There are several important distinctions when choosing dietary fats as some are harmful and trigger breast cancer growth, as in the case of charred broiled red meat.
Fats to avoid are those that are highly processed (e.g. hydrogenated oils), those that are high in omega-six fatty acids (e.g. soy oil), those that have been heated to high temperatures (e.g. frying oil), and saturated- and hormone-laden fats from red meat and dairy.
We’ve known for decades that there is a strong link between cancer development and saturated fat from foods like butter, red meat, and most dairy products. Now we understand that a high-fat diet increases the risk of the most common form of breast cancer by 20 percent. The greater the intake, the greater the risk. Researchers found that heavy consumption of saturated fat (e.g.: a diet that includes milk, cream, cheese, ice cream, and butter) was found to have an even bigger impact, raising the risk of hormone-sensitive breast cancer by 28 percent.
Trans Fats and Cancer
In a European study, the concentration of trans fats stored in body fat was associated with a greater incidence of breast cancer. Some trans-fats have been structurally altered by a process called hydrogenation which turns liquid oil into a solid spread at room temperature.
Avoid empty calorie oils by using chia seeds to thicken dressings, steaming vegetables rather than sautéing, and skip fried foods. Replace empty-calorie oils with nutrient-rich, unprocessed, organic oils, such as organic tea seed oil (Tung, 2019), walnut oil, and avocado oil.
Oils made from tree nuts, including almonds, macadamia, pecans, pistachios, and walnuts, are rich in antioxidants that fight breast cancer including phenolic acids, flavonoids, lignans, stilbenes, and tannins (Amarowicz, 2019). Research suggests that this may be especially important to reduce breast cancer risk in those who are postmenopausal.
Omega Three and Breast Cancer
Rich and non-toxic sources of omega-three fatty acids include krill oil, chia seed, and hemp seed, and walnuts. Studies have found that postmenopausal women who eat a diet high in omega-three fatty acids have a lower risk for developing breast cancer.
Small fish, such as sardines and anchovies, are rich in omega oils and DHA specifically. However, intake should be kept to one serving per week due to microplastics contamination.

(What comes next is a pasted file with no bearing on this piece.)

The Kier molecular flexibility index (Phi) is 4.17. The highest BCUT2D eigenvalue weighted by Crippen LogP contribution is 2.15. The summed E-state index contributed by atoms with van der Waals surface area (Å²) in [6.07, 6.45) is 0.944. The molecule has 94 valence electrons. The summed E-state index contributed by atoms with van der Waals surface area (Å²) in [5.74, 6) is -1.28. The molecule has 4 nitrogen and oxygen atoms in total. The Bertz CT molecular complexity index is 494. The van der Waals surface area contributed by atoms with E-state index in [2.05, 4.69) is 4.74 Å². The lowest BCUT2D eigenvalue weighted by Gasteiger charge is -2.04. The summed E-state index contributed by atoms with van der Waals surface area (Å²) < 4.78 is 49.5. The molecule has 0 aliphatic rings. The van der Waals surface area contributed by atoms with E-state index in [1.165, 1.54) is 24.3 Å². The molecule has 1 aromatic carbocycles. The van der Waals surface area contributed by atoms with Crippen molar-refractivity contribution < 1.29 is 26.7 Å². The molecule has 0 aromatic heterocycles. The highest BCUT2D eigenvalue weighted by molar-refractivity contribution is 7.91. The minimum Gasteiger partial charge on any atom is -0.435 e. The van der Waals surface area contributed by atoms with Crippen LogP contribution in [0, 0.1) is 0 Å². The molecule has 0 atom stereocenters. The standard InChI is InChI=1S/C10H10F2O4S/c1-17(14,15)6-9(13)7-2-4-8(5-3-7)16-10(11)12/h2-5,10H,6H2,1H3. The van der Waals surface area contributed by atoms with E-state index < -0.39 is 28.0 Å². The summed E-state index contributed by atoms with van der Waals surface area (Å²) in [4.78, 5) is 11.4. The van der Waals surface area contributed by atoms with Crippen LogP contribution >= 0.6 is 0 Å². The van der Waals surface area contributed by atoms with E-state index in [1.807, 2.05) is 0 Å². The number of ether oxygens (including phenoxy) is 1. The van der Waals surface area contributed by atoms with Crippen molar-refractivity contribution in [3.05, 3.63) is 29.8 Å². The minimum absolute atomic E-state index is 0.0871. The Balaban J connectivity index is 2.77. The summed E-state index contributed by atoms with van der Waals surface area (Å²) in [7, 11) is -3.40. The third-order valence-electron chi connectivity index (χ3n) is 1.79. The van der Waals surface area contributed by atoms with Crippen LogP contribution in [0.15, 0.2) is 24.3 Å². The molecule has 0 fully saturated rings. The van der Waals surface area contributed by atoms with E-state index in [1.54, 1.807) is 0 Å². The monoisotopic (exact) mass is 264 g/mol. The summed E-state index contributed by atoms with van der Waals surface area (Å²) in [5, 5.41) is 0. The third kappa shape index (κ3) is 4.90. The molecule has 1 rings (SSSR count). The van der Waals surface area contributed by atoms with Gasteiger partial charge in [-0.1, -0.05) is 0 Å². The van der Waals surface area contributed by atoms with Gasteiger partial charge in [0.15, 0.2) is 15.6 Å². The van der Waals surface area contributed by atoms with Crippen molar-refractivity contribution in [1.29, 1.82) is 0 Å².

Large fish are more likely to be contaminated with mercury, high levels of microplastics, and other pollutants as they bioaccumulate toxins in their fat and muscle. Therefore, completely avoid eating large fish such as tuna, shark, swordfish, and mackerel.
It is well established that omega-three fatty acids can inhibit the growth of cancer cells. However, most diets are high in omega-six fatty acids, while falling short of the recommended omega-three fatty acid concentrations. Diets high in omega-six fatty acids that do not also contain adequate amounts of omega-three fatty acids are likely to increase breast cancer risk. Damaging omega-six foods include as corn oil, soy oils, and processed foods, and healthful omega-three foods include walnuts and flaxseed. Flaxseeds are such a rich source of omega-three fatty acids that just twenty-five grams (about two and a half tablespoons) of flaxseed daily has been found to reduce the growth of breast cancer cells. Walnuts are one of the best sources of these cancer-fighting fats as they contain omega-three fatty acids as well as tocopherols that appear to work together to suppress tumor growth.
Omega Three and TNBC
Omega-three fatty acids not only inhibit the growth of breast cancer cells, but also induce apoptosis. This inhibitory effect was found to be even more pronounced on triple-negative breast cancer cells.
Minimize omega-six fatty acids as excess may be particularly damaging for those who have a predisposition to metabolize them into higher levels of pro-inflammatory substances, based on genetic variability.
One of the main differences in how our bodies use omega-six versus omega-three fatty acids is how they regulate inflammation in our bodies. Omega-six fatty acids promote inflammation while omega-three fatty acids are converted almost exclusively into anti-inflammatory compounds. Thus, a diet high in omega-six and low omega three is generally pro-inflammatory. This is a significant consideration as chronic inflammation plays an important role in the development and growth of breast cancer as well as its accompanying fatigue (Alfano, 2012).
Omega-six fatty acids are partially converted enzymatically into arachidonic acid, an essential but inflammation-promoting eicosanoid. The enzyme levels influencing this conversion vary with genetic inheritance. Genetic variations responsible for higher enzyme levels of fatty acid desaturase for example, leading to higher levels of arachidonic acid production are much more common in people of African than of European ancestry. The implications could be profound since African and African American women are at higher risk of more aggressive and hormone-receptor-negative tumors.
The 5-lipoxygenase enzyme converts arachidonic acid to various inflammatory mediators called leukotrienes. The 5-lipoxygenase pathway has been implicated in carcinogenesis and tumor progression in breast cancer. A particular polymorphism of genes responsible for levels of this enzyme and its activating protein were at an 80 percent increased risk of breast cancer only if their diet contained high levels of linoleic acid, the most prominent omega-six polyunsaturated fatty acid.
Omega Three Fatty Acids
Portion Size Food Omega Three Fatty Acids (grams)
1 tablespoon Flaxseed oil 8
2 tablespoons Chia seed 5
2 tablespoons Flaxseed 3
2 tablespoons Hulled hemp seed 3
¼ cup Walnuts 3
1 tablespoon Walnut oil 1
Recommendation: Eat 5 walnuts and 2-3 tablespoons of hulled hemp seed daily to meet your Omega Three and DHA needs.